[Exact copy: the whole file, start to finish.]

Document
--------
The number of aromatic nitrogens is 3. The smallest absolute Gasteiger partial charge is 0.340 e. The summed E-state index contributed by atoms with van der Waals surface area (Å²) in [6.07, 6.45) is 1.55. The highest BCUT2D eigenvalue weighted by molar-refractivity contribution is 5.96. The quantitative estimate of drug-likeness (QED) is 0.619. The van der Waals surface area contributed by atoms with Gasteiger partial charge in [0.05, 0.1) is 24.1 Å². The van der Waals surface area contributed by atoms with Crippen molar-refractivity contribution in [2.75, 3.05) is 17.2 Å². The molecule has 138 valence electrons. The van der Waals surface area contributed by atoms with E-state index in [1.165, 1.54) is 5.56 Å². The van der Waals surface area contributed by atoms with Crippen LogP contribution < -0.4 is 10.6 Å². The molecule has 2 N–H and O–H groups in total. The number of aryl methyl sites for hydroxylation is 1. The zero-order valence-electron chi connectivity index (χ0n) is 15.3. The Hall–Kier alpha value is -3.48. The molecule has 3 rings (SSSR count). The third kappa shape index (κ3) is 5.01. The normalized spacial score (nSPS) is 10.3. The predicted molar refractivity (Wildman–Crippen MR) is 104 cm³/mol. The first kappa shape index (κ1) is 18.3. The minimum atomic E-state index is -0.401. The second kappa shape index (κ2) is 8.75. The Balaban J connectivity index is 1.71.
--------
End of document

The number of aromatic nitrogens is 3. The smallest absolute Gasteiger partial charge is 0.340 e. The summed E-state index contributed by atoms with van der Waals surface area (Å²) in [6.07, 6.45) is 1.55. The highest BCUT2D eigenvalue weighted by molar-refractivity contribution is 5.96. The quantitative estimate of drug-likeness (QED) is 0.619. The van der Waals surface area contributed by atoms with Gasteiger partial charge in [0.05, 0.1) is 24.1 Å². The van der Waals surface area contributed by atoms with Crippen molar-refractivity contribution in [2.75, 3.05) is 17.2 Å². The molecule has 138 valence electrons. The van der Waals surface area contributed by atoms with E-state index in [1.165, 1.54) is 5.56 Å². The van der Waals surface area contributed by atoms with Crippen LogP contribution < -0.4 is 10.6 Å². The molecule has 2 N–H and O–H groups in total. The number of aryl methyl sites for hydroxylation is 1. The zero-order valence-electron chi connectivity index (χ0n) is 15.3. The Hall–Kier alpha value is -3.48. The molecule has 3 rings (SSSR count). The third kappa shape index (κ3) is 5.01. The normalized spacial score (nSPS) is 10.3. The predicted molar refractivity (Wildman–Crippen MR) is 104 cm³/mol. The first kappa shape index (κ1) is 18.3. The minimum atomic E-state index is -0.401. The second kappa shape index (κ2) is 8.75. The Balaban J connectivity index is 1.71.